Now that hepatitis C
can be successfully treated, non-alcoholic fatty liver disease (NAFLD) is
becoming an increasingly important cause of serious liver problems and
liver-related death among people living with HIV in the US, according to a
report at the International Liver Congress this month in Vienna.
Younossi of Inova Fairfax Medical Campus in Falls Church, Virginia, who
presented the findings at a press conference, said that given the increasing
impact of fatty liver disease among people with HIV, “clinicians must be
vigilant in identifying and managing NAFLD in these individuals."
with HIV are living longer thanks to effective antiretroviral treatment, non-HIV-related
conditions such as cardiovascular disease, non-AIDS cancers and liver disease
account for a rising proportion of illness and death in this population. As
HIV-positive people become healthier, they are also more likely to be
overweight, Younossi noted.
fatty liver disease and its more severe form, non-alcoholic steatohepatitis
(NASH), are characterised by the accumulation of fat in the liver. This
triggers inflammation, which over time can lead to the development of fibrosis,
cirrhosis and liver cancer. There are currently no effective treatments for NAFLD
and NASH, and management relies on lifestyle changes such as weight loss and
people living with HIV also have hepatitis B virus (HBV) or hepatitis C virus
(HCV). An effective HBV vaccine has been available since the late 1980s,
antiviral medications like tenofovir disoproxil fumarate (Viread) and entecavir (Baraclude)
can keep hepatitis B under control and hepatitis C can now be cured with direct-acting
antivirals. Among HIV-positive people in the US – like that country's population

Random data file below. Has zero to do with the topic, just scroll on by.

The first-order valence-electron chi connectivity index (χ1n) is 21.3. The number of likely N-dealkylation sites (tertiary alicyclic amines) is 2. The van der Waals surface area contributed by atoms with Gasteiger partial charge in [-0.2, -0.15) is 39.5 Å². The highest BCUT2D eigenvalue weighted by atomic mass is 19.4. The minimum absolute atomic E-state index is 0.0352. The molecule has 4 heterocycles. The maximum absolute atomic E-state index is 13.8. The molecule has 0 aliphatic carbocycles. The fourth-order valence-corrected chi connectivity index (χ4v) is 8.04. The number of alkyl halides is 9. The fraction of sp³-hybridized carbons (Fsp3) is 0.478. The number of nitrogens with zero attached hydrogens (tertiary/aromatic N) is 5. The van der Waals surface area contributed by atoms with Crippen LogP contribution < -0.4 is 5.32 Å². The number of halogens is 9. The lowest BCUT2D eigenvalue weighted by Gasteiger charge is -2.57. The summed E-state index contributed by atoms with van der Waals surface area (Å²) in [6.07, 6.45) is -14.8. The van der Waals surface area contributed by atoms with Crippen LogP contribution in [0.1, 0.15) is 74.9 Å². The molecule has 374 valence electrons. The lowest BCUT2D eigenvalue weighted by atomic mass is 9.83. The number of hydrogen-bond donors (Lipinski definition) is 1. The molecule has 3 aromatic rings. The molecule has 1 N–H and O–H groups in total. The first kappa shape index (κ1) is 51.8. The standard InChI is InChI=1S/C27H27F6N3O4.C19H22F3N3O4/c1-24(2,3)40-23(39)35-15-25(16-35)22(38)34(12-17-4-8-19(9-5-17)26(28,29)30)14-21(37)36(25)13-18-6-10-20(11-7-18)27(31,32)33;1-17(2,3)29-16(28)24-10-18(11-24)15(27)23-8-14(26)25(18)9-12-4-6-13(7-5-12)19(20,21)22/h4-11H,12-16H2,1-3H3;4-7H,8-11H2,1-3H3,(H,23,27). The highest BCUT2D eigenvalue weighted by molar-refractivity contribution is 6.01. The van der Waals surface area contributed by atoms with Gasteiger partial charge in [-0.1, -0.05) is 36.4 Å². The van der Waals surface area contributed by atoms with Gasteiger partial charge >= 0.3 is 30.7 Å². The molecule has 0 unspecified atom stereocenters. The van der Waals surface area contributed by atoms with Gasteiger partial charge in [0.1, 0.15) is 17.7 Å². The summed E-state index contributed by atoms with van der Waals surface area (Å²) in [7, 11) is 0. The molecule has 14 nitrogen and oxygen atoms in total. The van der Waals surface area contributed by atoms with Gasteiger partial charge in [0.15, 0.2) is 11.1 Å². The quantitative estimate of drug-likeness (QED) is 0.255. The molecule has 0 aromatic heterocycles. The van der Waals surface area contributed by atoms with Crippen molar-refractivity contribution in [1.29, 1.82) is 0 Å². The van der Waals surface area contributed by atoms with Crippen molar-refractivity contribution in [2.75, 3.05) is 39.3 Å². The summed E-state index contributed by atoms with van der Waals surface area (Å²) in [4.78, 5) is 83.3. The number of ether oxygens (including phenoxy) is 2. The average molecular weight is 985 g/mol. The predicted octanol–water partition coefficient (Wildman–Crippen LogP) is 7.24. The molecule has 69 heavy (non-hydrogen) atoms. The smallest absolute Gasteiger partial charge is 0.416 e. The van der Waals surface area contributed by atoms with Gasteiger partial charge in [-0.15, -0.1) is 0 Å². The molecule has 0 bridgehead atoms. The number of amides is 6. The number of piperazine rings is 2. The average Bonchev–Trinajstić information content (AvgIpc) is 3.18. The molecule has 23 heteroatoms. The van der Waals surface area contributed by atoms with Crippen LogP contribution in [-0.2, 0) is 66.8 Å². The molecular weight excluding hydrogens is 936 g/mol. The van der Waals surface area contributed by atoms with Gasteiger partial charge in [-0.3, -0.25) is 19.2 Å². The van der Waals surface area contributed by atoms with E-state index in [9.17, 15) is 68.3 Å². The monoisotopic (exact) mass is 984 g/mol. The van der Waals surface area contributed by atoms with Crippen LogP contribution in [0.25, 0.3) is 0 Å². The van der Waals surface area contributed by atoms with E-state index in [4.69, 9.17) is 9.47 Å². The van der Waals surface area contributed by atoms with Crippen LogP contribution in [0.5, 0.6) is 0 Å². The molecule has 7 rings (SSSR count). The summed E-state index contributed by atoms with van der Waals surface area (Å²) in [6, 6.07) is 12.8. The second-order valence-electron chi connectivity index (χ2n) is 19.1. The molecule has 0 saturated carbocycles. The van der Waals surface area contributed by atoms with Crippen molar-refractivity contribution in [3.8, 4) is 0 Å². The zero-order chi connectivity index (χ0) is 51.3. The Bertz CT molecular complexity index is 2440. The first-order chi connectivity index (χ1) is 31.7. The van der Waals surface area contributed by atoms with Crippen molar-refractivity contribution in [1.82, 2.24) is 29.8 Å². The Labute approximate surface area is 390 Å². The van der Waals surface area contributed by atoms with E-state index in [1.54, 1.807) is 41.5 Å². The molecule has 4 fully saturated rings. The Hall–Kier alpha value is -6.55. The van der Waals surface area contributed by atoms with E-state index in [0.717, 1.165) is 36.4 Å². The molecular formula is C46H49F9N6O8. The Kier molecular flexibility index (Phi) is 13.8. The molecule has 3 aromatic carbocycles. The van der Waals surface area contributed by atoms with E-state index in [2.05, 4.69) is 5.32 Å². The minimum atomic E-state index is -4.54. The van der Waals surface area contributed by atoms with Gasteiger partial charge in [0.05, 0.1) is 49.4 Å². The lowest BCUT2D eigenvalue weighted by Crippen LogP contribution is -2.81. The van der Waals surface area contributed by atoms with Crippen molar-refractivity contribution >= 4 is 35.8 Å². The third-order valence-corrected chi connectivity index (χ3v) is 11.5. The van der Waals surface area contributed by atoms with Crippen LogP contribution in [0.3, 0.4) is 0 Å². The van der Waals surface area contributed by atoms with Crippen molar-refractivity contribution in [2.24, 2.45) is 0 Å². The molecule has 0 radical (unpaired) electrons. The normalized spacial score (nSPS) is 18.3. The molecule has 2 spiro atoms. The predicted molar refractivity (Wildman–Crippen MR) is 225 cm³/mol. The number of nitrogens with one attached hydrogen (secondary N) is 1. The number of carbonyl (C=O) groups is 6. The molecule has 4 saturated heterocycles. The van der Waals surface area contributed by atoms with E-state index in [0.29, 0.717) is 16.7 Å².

as a whole – viral hepatitis is falling as a cause of serious liver disease while
NAFLD is rising.
and colleagues looked at
the prevalence and mortality trends of NAFLD, viral hepatitis and other liver
diseases among HIV-positive people receiving Medicare, which generally is
available to those age 65 or older and some younger people with disabilities.
Searching medical records
of more than 47,000 HIV-positive people, the researchers identified 10,474, or
22.3%, with liver disease. Hepatitis C was the most common cause, accounting
for 5628 cases (53.7%), followed by NAFLD, at 2629 cases (25.1%). Other
causes were less common, including 1374 with hepatitis B (13.1%), 645 with
HBV and HCV co-infection (6.2%) and 198 with other liver diseases (1.9%).
2006 and 2016, the prevalence of viral hepatitis among people with HIV
decreased from 27.8 to 24.1 per 100,000 population (an annual percentage change
of -0.9%), while the NAFLD rate more than doubled from 5.3 to 11.6 per 100,000
(an annual percentage change of +7.2%).
similar pattern was observed for mortality. Of the 2882 total deaths during
the study period, just over a third (36.2%) were related to liver disease. Of
these, half were attributable to HCV, 20.3% to NAFLD, 14.4% to HBV, 11.9% to
HBV/HCV co-infection and 3.9% to other liver diseases.
the same decade, mortality related to viral hepatitis fell from 3.8 to 2.6 per
100,000 (an annual percentage change of -5.2%), while deaths related to NAFLD rose from 0.2 to 0.8
per 100,000 (an annual percentage change of +8.9%).
In a multivariate analysis that took multiple risk
factors into account, HIV-positive people with liver disease had longer
hospital stays, higher inpatient and outpatient costs, and a higher risk of
dying within a year compared to those without liver disease.
study at the conference looked at NAFLD in two cohorts of people living with
HIV in Canada and Italy who did not drink to excess and did not have hepatitis
B or C. Among 1228 people whose records were reviewed, 31.8% had NAFLD. Of
these, 25.2% were considered at risk for liver disease progression based on
elevated ALT levels or the presence of significant fibrosis.
"These studies indicate the changing profile of liver disease in
patients with HIV. Whilst viral hepatitis is still the major cause of liver
disease in such groups, NAFLD is becoming a much commoner problem," EASL
vice secretary Prof Philip Newsome of the University of Birmingham said in a conference
press release. "This reinforces the need to study therapeutic
agents in patients with NAFLD and HIV, an area which is seldom examined."